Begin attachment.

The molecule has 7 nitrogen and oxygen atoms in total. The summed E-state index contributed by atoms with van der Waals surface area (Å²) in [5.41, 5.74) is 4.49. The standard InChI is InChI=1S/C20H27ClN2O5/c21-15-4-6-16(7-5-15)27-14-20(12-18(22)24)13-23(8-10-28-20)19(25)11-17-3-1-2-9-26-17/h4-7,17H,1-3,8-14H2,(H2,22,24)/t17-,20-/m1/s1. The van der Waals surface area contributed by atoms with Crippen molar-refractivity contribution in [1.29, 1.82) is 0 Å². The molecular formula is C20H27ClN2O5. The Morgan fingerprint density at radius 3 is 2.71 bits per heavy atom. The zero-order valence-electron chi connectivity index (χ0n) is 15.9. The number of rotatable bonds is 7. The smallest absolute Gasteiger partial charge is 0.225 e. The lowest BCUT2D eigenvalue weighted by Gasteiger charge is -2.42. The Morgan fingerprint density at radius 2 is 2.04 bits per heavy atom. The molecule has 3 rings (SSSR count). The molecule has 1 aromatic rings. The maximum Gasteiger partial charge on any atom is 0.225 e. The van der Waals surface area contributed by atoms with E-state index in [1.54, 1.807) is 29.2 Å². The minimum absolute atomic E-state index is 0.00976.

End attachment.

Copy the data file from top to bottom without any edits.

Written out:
The molecule has 7 nitrogen and oxygen atoms in total. The summed E-state index contributed by atoms with van der Waals surface area (Å²) in [5.41, 5.74) is 4.49. The standard InChI is InChI=1S/C20H27ClN2O5/c21-15-4-6-16(7-5-15)27-14-20(12-18(22)24)13-23(8-10-28-20)19(25)11-17-3-1-2-9-26-17/h4-7,17H,1-3,8-14H2,(H2,22,24)/t17-,20-/m1/s1. The van der Waals surface area contributed by atoms with Crippen molar-refractivity contribution in [1.29, 1.82) is 0 Å². The molecular formula is C20H27ClN2O5. The Morgan fingerprint density at radius 3 is 2.71 bits per heavy atom. The zero-order valence-electron chi connectivity index (χ0n) is 15.9. The number of rotatable bonds is 7. The smallest absolute Gasteiger partial charge is 0.225 e. The lowest BCUT2D eigenvalue weighted by Gasteiger charge is -2.42. The Morgan fingerprint density at radius 2 is 2.04 bits per heavy atom. The molecule has 3 rings (SSSR count). The molecule has 1 aromatic rings. The maximum Gasteiger partial charge on any atom is 0.225 e. The van der Waals surface area contributed by atoms with E-state index in [1.54, 1.807) is 29.2 Å². The minimum absolute atomic E-state index is 0.00976.